What do you look forward to when winter arrives and the temperatures outside begin to drop? If you're like millions of children all over the world, the answer to that question is one thing and one thing only: SNOW!

When snow falls and piles up outside your front door, you may start hoping for a snow day. After all, it's always fun to have a surprise day off school, so you can enjoy playing in the snow. Some kids will grab their sleds and head for the nearest hill.

Others may look forward to a more exciting adventure, zipping down the side of a mountain on thin strips of wood. What are we talking about? Snow skiing, of course!

Even a light dusting of snow will allow you to have some fun sledding down a grassy slope in your backyard. But what about skiing down the side of a tall mountain? How much snow needs to fall to permit skiers to hit the slopes in search of adventure?

As experienced skiers and the owners of ski resorts will tell you, there are many factors that contribute to a fantastic skiing experience. Snowfall is, obviously, an important factor. But how much is enough? That largely depends upon what's under the snow.

In some areas, pistes (the slopes or trails that skiers follow down a mountain) cut across grassy pastures. In these areas, as little as 2-4 inches of snow may be sufficient. Other pistes, however, may traverse uneven, rocky terrain. In these areas, several inches to several feet may be necessary to cover the rocky surface.

Even more important than the amount of snowfall is the amount of snow that is retained on the slopes. If a deep base layer of snow already exists, new snowfall is likely to stick around longer. If it's the first snow of the season, though, ski resorts must use heavy machinery to compact the pistes on the mountain in order to keep new snowfall from blowing away or melting too quickly.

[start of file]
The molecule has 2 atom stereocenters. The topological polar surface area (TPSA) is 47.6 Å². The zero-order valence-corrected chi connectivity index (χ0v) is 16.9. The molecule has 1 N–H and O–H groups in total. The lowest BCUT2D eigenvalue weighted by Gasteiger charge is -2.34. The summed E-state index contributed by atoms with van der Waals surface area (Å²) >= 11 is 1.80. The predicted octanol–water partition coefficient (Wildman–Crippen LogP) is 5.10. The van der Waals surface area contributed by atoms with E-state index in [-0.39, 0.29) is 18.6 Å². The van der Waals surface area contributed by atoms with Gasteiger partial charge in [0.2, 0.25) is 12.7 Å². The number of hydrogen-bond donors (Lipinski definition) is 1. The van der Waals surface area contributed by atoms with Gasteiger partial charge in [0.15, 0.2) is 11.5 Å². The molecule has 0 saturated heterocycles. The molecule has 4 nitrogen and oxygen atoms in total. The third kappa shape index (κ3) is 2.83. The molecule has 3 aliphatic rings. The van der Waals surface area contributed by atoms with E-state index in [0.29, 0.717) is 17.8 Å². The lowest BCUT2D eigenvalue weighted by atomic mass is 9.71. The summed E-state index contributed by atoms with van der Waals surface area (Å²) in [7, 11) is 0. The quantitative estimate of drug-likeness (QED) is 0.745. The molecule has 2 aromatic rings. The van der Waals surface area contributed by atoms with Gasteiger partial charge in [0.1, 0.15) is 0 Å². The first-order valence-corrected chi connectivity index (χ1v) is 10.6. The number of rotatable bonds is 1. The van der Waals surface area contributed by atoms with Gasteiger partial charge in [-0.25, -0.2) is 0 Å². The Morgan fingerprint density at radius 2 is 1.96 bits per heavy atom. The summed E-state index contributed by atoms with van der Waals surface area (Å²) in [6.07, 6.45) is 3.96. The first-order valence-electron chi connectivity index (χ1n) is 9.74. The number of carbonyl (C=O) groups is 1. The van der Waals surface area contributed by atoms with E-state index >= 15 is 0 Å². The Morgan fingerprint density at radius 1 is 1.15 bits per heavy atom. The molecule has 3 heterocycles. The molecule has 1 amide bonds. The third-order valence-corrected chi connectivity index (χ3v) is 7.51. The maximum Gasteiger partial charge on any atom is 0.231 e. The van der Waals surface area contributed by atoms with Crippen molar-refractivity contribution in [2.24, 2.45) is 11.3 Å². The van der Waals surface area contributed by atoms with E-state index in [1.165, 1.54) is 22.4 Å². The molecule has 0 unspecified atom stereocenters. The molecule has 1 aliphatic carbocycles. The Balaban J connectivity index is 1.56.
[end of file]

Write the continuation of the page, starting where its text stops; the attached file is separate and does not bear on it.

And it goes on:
A particular resort doesn't necessarily have to get the most snowfall each year to have the best skiing conditions. Those resorts that have snow that sticks around the longest tend to have the best, longest seasons. Some factors that influence how long snow sticks around include the altitude of the resort, the orientation of the mountain, and how sheltered the mountain is from weather patterns that can lead to snow melting more quickly.

Of course, today's modern ski resorts are big businesses. And they don't necessarily like to rely on Mother Nature to keep their customers happy. Most ski resorts today rely on modern snow making technology to keep their slopes covered in powder all throughout the year. Some resorts even make artificial snow early in the season in order to open the slopes as soon as possible, even before the first major snowfall hits!

Resorts must be careful not to make too much artificial snow, though. If Mother Nature decides to dump an incredible amount of snow during a particular season, skiing can suffer rather than thrive. Too much snow? Yes! It can be a problem for ski resorts. When too much snow falls, it can be impossible to compact pistes safely. A heightened danger of avalanches can also cancel skiing for days or weeks at a time.

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